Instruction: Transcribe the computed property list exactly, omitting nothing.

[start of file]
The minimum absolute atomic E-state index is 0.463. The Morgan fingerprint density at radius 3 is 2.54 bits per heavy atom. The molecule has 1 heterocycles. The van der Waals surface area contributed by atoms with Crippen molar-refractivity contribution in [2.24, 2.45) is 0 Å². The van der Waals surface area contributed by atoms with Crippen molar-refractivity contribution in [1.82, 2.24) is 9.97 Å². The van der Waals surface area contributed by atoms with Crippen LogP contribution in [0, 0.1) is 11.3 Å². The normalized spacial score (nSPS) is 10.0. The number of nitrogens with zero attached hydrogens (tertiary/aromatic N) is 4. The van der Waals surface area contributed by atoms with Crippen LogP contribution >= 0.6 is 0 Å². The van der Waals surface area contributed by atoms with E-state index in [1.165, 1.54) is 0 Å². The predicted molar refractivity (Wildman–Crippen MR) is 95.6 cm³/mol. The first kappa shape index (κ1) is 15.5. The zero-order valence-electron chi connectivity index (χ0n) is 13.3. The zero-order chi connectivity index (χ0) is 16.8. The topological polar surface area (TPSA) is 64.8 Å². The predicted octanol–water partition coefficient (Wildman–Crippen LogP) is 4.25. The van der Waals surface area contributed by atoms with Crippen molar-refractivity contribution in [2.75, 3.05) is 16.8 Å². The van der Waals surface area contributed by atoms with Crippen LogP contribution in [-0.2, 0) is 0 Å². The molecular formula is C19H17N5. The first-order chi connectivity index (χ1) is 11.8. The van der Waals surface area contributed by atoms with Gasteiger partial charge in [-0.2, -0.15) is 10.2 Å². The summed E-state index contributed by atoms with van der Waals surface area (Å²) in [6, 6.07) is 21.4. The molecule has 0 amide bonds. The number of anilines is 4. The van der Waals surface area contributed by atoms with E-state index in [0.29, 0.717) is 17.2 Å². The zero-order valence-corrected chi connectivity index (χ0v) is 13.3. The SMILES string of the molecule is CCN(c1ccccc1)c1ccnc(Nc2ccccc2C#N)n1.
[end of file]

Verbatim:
The minimum absolute atomic E-state index is 0.463. The Morgan fingerprint density at radius 3 is 2.54 bits per heavy atom. The molecule has 1 heterocycles. The van der Waals surface area contributed by atoms with Crippen molar-refractivity contribution in [2.24, 2.45) is 0 Å². The van der Waals surface area contributed by atoms with Crippen molar-refractivity contribution in [1.82, 2.24) is 9.97 Å². The van der Waals surface area contributed by atoms with Crippen LogP contribution in [0, 0.1) is 11.3 Å². The normalized spacial score (nSPS) is 10.0. The number of nitrogens with zero attached hydrogens (tertiary/aromatic N) is 4. The van der Waals surface area contributed by atoms with Crippen LogP contribution >= 0.6 is 0 Å². The van der Waals surface area contributed by atoms with E-state index in [1.165, 1.54) is 0 Å². The predicted molar refractivity (Wildman–Crippen MR) is 95.6 cm³/mol. The first kappa shape index (κ1) is 15.5. The zero-order valence-electron chi connectivity index (χ0n) is 13.3. The zero-order chi connectivity index (χ0) is 16.8. The topological polar surface area (TPSA) is 64.8 Å². The predicted octanol–water partition coefficient (Wildman–Crippen LogP) is 4.25. The van der Waals surface area contributed by atoms with Crippen molar-refractivity contribution in [2.75, 3.05) is 16.8 Å². The van der Waals surface area contributed by atoms with Crippen LogP contribution in [-0.2, 0) is 0 Å². The molecular formula is C19H17N5. The first-order chi connectivity index (χ1) is 11.8. The van der Waals surface area contributed by atoms with Gasteiger partial charge in [-0.2, -0.15) is 10.2 Å². The summed E-state index contributed by atoms with van der Waals surface area (Å²) in [6, 6.07) is 21.4. The molecule has 0 amide bonds. The number of anilines is 4. The van der Waals surface area contributed by atoms with E-state index in [0.29, 0.717) is 17.2 Å². The zero-order valence-corrected chi connectivity index (χ0v) is 13.3. The SMILES string of the molecule is CCN(c1ccccc1)c1ccnc(Nc2ccccc2C#N)n1.